This past Monday, September 19, the Japanese celebrated Respect for the Aged day. It is called “keiro-no-hi,” chosen as the third Monday in September. The celebration recommends sharing a special meal for the elderly, providing perhaps a musical presentation, and giving presents. The ecommerce website Rakuten, for example, suggests giving a kumquat tree or a hydrangea wreath.
The older I get, the more it seems we need this day. In America, we celebrate holidays that glorify the military, the labor force, religion, harvest, love, our country, our country’s dead presidents, our country’s dead inspirational leaders, the change of the season and the calendar—as well as the day that people are born. But we have no celebration aimed at the 1/6 of our population who are the wise elders. We celebrate “Grandparents,” but as an event the way that we celebrate “Secretaries” or “Administrative People” – primarily as a limited commercial boon for florists and card shops. We don’t respect the aging. We don’t celebrate getting older – we run and hide from it.
We want to live longer. But we love youth. We enjoy the nostalgia for the good ol’ days, but also desire the hustle and bustle, the New York State of Mind – what is the Next thing? What is the New Thing? We want to be where the action is. And yet we long for vacation, which is often depicted as laying on a beach with nothing to do. We are a schizophrenic bunch.
The Japanese are well-known as a culture that promotes and respects longevity. Setting aside a national holiday started in 1947, linked most likely to a post-war desire to appreciate long life, when they had just suffered the premature death of so many. But they also include traditions for birthdays beyond the sweet 16 or 21 that are such a focus in the US. For example, one tradition says you should wear red on your 60th birthday, hearkening to a cultural ideal that you become a baby again. In 1963, the country started awarding those reached the venerable 100 with a silver cup.
Nutrition experts have long pointed to aspects of the Japanese diet that help promote long health. Focus on fish and vegetables with modest portions promotes the right balance of food. They appreciate good food and cooking – the whole iron chef phenomenon that dominates the Food Network after all originated in Japan. They just eat food with fewer calories per bite and reasonable portions. Modest exercise is also engrained in their culture; Americans used to smirk at images of the workers at auto plants doing morning exercises together, but who wouldn’t benefit from that? Their healthy lifestyles have led them to the population which is longest lived, with living on average to over 83 (estimated by World Health as of 2015). In contrast, the US life expectancy is around 79, and not in the top ten worldwide.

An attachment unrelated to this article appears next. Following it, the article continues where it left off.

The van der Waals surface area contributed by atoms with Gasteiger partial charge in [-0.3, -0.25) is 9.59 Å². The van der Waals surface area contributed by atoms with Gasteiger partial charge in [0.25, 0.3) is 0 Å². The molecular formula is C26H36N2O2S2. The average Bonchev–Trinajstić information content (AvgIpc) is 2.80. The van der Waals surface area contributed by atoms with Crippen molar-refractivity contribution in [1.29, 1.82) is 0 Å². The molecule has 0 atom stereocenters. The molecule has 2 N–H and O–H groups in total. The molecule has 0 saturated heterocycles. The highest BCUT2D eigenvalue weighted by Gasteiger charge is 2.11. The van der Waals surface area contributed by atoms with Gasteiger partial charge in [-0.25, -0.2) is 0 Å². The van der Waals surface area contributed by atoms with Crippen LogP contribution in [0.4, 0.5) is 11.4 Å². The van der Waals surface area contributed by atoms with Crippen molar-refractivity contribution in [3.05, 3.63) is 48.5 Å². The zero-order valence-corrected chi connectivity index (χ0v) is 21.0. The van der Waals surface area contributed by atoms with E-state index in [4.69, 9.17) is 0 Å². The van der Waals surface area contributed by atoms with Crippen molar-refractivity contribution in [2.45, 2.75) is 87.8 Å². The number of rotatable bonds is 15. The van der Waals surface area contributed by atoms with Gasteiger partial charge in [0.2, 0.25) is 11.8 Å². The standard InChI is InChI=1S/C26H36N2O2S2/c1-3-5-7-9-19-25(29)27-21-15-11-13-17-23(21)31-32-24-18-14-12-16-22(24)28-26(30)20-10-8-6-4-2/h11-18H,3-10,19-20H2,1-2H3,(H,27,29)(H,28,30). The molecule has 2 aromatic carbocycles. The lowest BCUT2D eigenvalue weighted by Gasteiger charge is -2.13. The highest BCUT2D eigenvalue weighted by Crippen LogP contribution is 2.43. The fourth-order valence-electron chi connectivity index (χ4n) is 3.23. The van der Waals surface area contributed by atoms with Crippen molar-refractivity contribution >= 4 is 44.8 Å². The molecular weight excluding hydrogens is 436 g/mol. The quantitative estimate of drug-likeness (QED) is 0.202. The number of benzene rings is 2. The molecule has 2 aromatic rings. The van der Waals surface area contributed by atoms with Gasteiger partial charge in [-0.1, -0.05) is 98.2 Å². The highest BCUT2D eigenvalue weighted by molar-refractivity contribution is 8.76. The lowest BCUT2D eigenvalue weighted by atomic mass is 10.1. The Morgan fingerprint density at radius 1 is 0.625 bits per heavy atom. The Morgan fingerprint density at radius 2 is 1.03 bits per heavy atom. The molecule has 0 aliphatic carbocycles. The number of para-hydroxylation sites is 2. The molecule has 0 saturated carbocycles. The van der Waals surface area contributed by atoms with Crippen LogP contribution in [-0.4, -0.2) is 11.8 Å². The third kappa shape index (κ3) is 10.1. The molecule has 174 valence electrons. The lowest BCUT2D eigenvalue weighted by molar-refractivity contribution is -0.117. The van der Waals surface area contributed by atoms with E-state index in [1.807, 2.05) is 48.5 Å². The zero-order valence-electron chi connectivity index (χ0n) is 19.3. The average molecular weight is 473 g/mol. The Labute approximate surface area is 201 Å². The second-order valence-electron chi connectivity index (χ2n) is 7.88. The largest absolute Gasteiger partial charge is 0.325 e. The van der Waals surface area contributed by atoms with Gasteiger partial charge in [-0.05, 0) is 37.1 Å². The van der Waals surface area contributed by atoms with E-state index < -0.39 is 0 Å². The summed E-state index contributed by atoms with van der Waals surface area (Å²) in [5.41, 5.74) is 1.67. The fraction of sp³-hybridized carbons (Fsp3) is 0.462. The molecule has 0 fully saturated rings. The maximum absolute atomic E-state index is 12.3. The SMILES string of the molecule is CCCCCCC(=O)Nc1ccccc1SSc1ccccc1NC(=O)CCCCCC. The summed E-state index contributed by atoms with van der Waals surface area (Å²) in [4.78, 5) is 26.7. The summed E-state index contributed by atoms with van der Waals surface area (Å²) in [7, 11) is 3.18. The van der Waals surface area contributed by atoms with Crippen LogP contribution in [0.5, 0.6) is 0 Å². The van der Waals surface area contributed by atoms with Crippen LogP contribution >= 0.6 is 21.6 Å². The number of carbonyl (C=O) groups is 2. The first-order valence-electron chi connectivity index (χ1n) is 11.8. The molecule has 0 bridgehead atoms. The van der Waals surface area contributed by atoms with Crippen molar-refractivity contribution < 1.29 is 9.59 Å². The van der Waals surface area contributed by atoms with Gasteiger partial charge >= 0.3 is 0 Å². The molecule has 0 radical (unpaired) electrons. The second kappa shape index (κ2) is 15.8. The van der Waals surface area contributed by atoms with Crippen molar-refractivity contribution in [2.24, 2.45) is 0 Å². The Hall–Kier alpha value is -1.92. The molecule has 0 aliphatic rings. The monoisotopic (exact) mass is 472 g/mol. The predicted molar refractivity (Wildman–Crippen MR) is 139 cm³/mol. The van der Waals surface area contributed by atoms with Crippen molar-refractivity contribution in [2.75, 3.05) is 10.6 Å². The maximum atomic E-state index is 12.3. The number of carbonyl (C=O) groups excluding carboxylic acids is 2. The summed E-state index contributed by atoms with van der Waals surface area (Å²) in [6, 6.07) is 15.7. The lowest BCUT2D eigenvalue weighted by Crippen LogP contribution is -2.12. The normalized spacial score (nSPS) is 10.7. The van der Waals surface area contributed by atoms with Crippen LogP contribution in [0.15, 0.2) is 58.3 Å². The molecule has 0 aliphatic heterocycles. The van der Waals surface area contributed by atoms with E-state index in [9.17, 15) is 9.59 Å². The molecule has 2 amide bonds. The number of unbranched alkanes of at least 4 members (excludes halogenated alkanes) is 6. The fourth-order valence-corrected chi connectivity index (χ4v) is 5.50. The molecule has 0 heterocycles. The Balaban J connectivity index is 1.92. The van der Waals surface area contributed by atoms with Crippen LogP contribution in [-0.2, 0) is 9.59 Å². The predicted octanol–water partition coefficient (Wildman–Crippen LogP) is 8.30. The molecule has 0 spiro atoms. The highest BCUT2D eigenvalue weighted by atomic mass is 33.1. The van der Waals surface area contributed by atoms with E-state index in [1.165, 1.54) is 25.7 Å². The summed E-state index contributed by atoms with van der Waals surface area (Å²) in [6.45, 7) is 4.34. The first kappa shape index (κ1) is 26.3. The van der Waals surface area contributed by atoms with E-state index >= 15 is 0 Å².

While many viewpoints hold up these healthy practices as virtuous, other articles take a “sour grapes” frame of mind. For example, in a Quartz article about the national holiday, the aging of the Japanese population is framed as a huge problem. Quartz points out that there are 34.6 million Japanese over 65 years old and 65 thousand over 100. “There are now 10.5 million octogenarians in Japan—more than the entire population of Sweden or Portugal.” The Japanese birth rate has been dropping for years, and is now close to 1.5, distinctly below the Zero Population Growth of 2. As a result of the lowered birth rate, the country’s older population has been growing as a percentage and is now 27% over 65. The alarming consequence is that “more and more old people are forced to stay in the labor force….” I’ll come back to that notion in a minute.
Remember the silver cup that the country hands out? Because the number of centenarians has risen to such a high number, Japan decided to make the cup smaller as the expense was becoming more costly. This was the focus of several American articles about “Respect for the Aged.” Not that the Japanese celebrated the day or gave out a nice incentive to their venerated elderly, but that it was a shame they had to make the cup smaller to cut cost. A Washington Post article in 2015 was entitled: Japan has so many super old people that it can’t afford to give them special sake cups anymore.